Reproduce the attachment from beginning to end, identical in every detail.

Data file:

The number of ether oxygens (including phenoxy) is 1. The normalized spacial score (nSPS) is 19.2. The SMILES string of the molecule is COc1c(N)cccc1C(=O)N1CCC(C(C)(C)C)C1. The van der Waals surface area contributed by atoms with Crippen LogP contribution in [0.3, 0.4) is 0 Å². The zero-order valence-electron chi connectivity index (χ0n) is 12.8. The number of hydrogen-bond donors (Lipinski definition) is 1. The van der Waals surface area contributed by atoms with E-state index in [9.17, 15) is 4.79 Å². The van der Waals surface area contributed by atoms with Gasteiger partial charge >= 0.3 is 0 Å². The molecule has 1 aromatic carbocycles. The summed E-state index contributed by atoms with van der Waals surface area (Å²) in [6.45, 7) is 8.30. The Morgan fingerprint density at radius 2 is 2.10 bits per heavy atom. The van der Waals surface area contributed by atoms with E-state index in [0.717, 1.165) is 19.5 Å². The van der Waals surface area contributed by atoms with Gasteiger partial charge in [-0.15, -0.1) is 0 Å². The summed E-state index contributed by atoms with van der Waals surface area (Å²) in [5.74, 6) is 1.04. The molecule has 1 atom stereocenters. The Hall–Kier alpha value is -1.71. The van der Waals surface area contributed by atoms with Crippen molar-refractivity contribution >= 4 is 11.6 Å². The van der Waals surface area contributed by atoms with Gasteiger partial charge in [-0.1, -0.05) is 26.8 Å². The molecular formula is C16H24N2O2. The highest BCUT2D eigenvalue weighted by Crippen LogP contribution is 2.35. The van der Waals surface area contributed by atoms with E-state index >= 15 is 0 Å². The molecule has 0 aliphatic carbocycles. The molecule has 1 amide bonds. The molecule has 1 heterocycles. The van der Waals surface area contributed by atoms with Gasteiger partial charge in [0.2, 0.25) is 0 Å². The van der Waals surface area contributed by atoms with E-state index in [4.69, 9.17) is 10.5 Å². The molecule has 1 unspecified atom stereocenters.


The number of ether oxygens (including phenoxy) is 1. The normalized spacial score (nSPS) is 19.2. The SMILES string of the molecule is COc1c(N)cccc1C(=O)N1CCC(C(C)(C)C)C1. The van der Waals surface area contributed by atoms with Crippen LogP contribution in [0.3, 0.4) is 0 Å². The zero-order valence-electron chi connectivity index (χ0n) is 12.8. The number of hydrogen-bond donors (Lipinski definition) is 1. The van der Waals surface area contributed by atoms with E-state index in [9.17, 15) is 4.79 Å². The van der Waals surface area contributed by atoms with Gasteiger partial charge >= 0.3 is 0 Å². The molecule has 1 aromatic carbocycles. The summed E-state index contributed by atoms with van der Waals surface area (Å²) in [6.45, 7) is 8.30. The Morgan fingerprint density at radius 2 is 2.10 bits per heavy atom. The van der Waals surface area contributed by atoms with E-state index in [0.717, 1.165) is 19.5 Å². The van der Waals surface area contributed by atoms with Gasteiger partial charge in [-0.15, -0.1) is 0 Å². The summed E-state index contributed by atoms with van der Waals surface area (Å²) in [5.74, 6) is 1.04. The molecule has 1 atom stereocenters. The Hall–Kier alpha value is -1.71. The van der Waals surface area contributed by atoms with Crippen molar-refractivity contribution >= 4 is 11.6 Å². The van der Waals surface area contributed by atoms with Gasteiger partial charge in [-0.1, -0.05) is 26.8 Å². The molecular formula is C16H24N2O2. The highest BCUT2D eigenvalue weighted by Crippen LogP contribution is 2.35. The van der Waals surface area contributed by atoms with E-state index >= 15 is 0 Å². The molecule has 0 aliphatic carbocycles. The molecule has 1 amide bonds. The molecule has 1 heterocycles. The van der Waals surface area contributed by atoms with Gasteiger partial charge in [0.2, 0.25) is 0 Å². The van der Waals surface area contributed by atoms with E-state index in [4.69, 9.17) is 10.5 Å². The molecule has 1 unspecified atom stereocenters.